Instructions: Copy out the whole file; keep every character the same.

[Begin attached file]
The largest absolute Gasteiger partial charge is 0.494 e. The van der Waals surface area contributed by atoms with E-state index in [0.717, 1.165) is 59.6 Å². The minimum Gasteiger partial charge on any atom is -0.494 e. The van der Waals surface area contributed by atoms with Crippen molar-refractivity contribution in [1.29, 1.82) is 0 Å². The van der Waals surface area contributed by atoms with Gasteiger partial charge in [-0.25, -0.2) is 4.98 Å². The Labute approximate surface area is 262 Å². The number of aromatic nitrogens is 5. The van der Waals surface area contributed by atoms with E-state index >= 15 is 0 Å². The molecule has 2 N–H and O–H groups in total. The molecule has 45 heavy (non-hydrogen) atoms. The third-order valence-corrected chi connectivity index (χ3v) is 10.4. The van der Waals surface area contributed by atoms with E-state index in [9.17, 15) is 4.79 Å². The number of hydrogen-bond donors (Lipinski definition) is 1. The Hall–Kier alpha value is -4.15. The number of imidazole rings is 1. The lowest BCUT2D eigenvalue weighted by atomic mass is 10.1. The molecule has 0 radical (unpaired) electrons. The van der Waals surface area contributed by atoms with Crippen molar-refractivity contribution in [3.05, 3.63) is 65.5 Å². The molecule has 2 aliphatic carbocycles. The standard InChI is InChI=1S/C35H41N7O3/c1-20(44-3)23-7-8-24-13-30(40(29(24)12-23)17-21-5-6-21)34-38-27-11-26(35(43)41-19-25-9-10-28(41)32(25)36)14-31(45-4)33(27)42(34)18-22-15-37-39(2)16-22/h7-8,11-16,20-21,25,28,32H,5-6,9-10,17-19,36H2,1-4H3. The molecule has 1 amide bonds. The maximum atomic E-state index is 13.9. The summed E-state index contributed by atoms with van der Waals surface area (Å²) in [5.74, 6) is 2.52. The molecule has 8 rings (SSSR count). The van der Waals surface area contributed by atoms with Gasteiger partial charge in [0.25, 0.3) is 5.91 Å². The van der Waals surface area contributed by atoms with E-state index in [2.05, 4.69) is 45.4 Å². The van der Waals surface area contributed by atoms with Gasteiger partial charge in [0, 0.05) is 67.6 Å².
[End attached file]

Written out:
The largest absolute Gasteiger partial charge is 0.494 e. The van der Waals surface area contributed by atoms with E-state index in [0.717, 1.165) is 59.6 Å². The minimum Gasteiger partial charge on any atom is -0.494 e. The van der Waals surface area contributed by atoms with Crippen molar-refractivity contribution in [1.29, 1.82) is 0 Å². The van der Waals surface area contributed by atoms with Gasteiger partial charge in [-0.25, -0.2) is 4.98 Å². The Labute approximate surface area is 262 Å². The number of aromatic nitrogens is 5. The van der Waals surface area contributed by atoms with E-state index >= 15 is 0 Å². The molecule has 2 N–H and O–H groups in total. The molecule has 45 heavy (non-hydrogen) atoms. The third-order valence-corrected chi connectivity index (χ3v) is 10.4. The van der Waals surface area contributed by atoms with E-state index in [9.17, 15) is 4.79 Å². The number of hydrogen-bond donors (Lipinski definition) is 1. The Hall–Kier alpha value is -4.15. The number of imidazole rings is 1. The lowest BCUT2D eigenvalue weighted by atomic mass is 10.1. The molecule has 0 radical (unpaired) electrons. The van der Waals surface area contributed by atoms with Crippen molar-refractivity contribution in [3.05, 3.63) is 65.5 Å². The molecule has 2 aliphatic carbocycles. The standard InChI is InChI=1S/C35H41N7O3/c1-20(44-3)23-7-8-24-13-30(40(29(24)12-23)17-21-5-6-21)34-38-27-11-26(35(43)41-19-25-9-10-28(41)32(25)36)14-31(45-4)33(27)42(34)18-22-15-37-39(2)16-22/h7-8,11-16,20-21,25,28,32H,5-6,9-10,17-19,36H2,1-4H3. The molecule has 1 amide bonds. The maximum atomic E-state index is 13.9. The summed E-state index contributed by atoms with van der Waals surface area (Å²) in [5.74, 6) is 2.52. The molecule has 8 rings (SSSR count). The van der Waals surface area contributed by atoms with Gasteiger partial charge in [0.25, 0.3) is 5.91 Å². The van der Waals surface area contributed by atoms with E-state index in [2.05, 4.69) is 45.4 Å². The van der Waals surface area contributed by atoms with Gasteiger partial charge in [0, 0.05) is 67.6 Å².